Omar Bradley

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Omar N. Bradley was a beloved commander among his troops due to his generosity and compassion. He is fondly remembered as “The Soldier’s General” because to his selfless nature and charisma. Just as he was graduating from college, he missed his chance to serve in the military during World War I. Knowing that World War II would give his life new significance and pave the road for a new direction, he joined the army and served briefly under General George S. Patton, Jr. Then, he was advanced to the rank of General Officer and tasked with commanding the United States Army Group, the largest command ever held by a single American officer. Later, he was elevated to 5-star General of the Army and served as Army Chief of Staff and Chairman of the Joint Chiefs of Staff for a brief time. Among other notable war figures, he also served as the Veterans Administration’s leader. During his lengthy and esteemed reign, he established 43 divisions and was responsible for roughly 1,300,000 men. He has received numerous prestigious awards and distinctions, including the Presidential Medal of Freedom, the Silver Star, and the Legion of Merit.

Youth and Early Life

Omar Nelson Bradley was born in Randolph County, Missouri on February 12, 1893, to Mary Elizabeth Hubbard and John Smith Bradley.
As a young boy, he attended multiple schools and was highly fond of books, shooting, and baseball. However, tragedy struck the young boy at age 13 when his father tragically passed away.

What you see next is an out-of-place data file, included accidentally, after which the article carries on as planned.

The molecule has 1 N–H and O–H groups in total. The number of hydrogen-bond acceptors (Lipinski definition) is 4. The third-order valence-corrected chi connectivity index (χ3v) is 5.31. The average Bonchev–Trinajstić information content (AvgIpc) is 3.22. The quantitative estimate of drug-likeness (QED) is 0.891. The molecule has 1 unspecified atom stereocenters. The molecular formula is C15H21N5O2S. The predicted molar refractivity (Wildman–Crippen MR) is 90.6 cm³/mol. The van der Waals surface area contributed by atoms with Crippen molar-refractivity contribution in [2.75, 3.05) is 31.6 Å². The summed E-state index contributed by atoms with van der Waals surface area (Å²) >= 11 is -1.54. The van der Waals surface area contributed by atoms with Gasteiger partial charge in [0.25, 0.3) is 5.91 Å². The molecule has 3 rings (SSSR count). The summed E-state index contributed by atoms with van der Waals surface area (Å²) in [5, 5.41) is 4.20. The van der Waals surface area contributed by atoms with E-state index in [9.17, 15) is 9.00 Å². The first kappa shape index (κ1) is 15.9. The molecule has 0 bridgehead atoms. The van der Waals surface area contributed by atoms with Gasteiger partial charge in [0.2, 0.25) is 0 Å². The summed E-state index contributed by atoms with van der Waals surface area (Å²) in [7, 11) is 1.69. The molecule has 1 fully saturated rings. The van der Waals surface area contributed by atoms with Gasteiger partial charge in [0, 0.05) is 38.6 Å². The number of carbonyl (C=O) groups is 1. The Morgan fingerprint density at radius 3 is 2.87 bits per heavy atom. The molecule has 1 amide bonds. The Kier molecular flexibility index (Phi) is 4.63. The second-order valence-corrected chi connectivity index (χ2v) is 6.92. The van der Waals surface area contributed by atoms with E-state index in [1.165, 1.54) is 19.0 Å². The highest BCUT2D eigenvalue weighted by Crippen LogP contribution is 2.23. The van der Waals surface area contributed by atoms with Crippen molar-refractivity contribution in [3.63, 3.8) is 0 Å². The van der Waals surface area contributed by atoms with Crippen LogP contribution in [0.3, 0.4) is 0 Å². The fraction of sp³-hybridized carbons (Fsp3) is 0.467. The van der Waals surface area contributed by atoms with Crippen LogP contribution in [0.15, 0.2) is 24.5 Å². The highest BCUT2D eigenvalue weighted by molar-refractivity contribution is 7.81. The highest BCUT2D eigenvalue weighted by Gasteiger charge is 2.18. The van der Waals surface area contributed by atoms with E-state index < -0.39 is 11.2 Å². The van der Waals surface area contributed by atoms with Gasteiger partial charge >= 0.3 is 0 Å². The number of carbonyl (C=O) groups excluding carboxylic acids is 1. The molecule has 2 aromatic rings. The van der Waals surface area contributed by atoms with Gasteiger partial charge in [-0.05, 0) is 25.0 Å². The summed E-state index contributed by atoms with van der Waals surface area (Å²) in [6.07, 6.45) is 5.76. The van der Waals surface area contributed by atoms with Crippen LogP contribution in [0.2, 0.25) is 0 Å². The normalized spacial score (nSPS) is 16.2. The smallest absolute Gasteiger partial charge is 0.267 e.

He attended Moberly High School from which he graduated in 1910. He worked as a boilermaker for the Wabash Railroad after graduating. His tutor pushed him to audition for the United States Military Academy in New York.

He received a second-place finish on the West Point placement exams administered at the Jefferson Military Post in St. Louis. The winner was unable to accept the offer for personal reasons, therefore it was automatically awarded to Bradley.

During his time at the school, he prioritized athletics over academics and became renowned as the best college baseball player, playing on the varsity team for three years. In 1915, he graduated from the institute.

Omar Bradley’s Career

After graduating from the academy, he was assigned to the 14th Infantry Regiment and spent the remainder of 1915 along the U.S.-Mexico border. Upon the outbreak of World War I, he was raised to the rank of captain.